On April 23, nearly 40 community members came together to hack solutions to urban heat in the Research Triangle as part of Data-Driven EnviroLab’s Heat Hack 2022. In partnership with the NC Museum of Life and Science and as part of the NC Science Festival, we opened up datasets, including citizen-collected urban heat data from our 2021 Chapel Hill Heat Watch campaign and remote sensing datasets on land and tree cover. Our charge to the hackers was simple – you have eight hours to answer questions such as:
What are the hottest parts of the triangle area, and why? How do green space and tree canopy patterns correspond to urban heat? If the Town of Chapel Hill wanted to plant 200 trees to mitigate the effects of urban heat, where should they plant them?
The day started with morning presentations and an introduction to #HeatHack2022. Participants then had eight hours to work with their team to identify a question, work with data to answer it, and prepare a final presentation to present at the end of the day. Mentors were available throughout the day to answer any questions teams had and guide them along their hacking process.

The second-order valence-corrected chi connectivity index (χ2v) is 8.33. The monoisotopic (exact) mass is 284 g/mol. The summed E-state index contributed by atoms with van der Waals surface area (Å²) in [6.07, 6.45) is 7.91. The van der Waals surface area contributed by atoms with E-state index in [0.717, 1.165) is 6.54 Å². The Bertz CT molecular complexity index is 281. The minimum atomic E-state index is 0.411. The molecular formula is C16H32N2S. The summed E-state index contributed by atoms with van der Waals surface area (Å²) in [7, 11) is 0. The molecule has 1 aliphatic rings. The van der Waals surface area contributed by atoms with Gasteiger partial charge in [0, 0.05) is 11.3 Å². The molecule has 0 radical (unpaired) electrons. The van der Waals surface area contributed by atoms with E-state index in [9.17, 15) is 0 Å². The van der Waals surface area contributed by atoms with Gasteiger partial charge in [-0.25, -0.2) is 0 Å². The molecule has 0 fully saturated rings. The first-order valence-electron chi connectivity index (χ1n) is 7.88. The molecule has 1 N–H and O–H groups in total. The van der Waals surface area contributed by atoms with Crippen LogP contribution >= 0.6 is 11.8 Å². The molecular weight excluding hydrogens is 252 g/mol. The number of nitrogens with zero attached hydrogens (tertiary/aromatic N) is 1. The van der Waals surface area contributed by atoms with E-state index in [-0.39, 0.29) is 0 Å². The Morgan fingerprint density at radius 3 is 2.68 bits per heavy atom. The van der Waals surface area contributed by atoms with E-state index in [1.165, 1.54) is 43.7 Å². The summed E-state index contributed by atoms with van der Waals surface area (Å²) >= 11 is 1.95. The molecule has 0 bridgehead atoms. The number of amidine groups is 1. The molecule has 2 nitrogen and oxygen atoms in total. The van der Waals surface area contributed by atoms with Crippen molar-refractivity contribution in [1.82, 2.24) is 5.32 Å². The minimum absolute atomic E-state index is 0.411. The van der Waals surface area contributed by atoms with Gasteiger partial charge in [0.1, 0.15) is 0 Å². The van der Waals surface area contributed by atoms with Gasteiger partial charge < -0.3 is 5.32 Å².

By the end of the day, participants had created 9 projects, exploring everything from tree coverage to urban heat risk. Participants were then judged by Max Cawley, Program Manager for Public Engagement with Science at the NC Museum of Life and Science; Myleigh Neill, Instrumentation Technician at the North Carolina State Climate Office; and Shenekia Weeks, Diversity, Equity, and Inclusion (DEI) Officer at the Town of Chapel Hill.
Team “Polar Bears” was awarded ‘Best Action Plan’. Using one of our PocketLab Sensors, Megha Honna and her 12-year-old daughter Aditi explored the relation between heat and shade and developed a model and app to help decide when they need to take action to shade their farms.
In third place was team “ImportError: No module named ‘team name’”. Safia and Gray looked into the relationship between heat index and tree coverage in Raleigh, and identified bus stops that may need to take action to create shade or tree coverage.
In second place was team “A2K”. They proposed creating a decision-making tool on tree planting for local governments, which takes temperature, permeability, energy burden, and more into consideration to find the optimized locations to plant trees.
And in first place was team “Fruit Snacks”! After comparing temperatures on Franklin Street with data from last summer, they built a model to find out where in the Triangle temperatures may drastically change during the day and proposed an app to inform about urban heat risks!
You can find project files, presentations, and more on our #HeatHack2022 GitHub page.
Thanks again to all of our volunteers and participants who made this event such a success, especially our partners at the NC Museum of Life and Science, North Carolina SciFest, Morehead Planetarium, and the Town of Chapel Hill. Hopefully we’ll see you all at #HeatHack2023!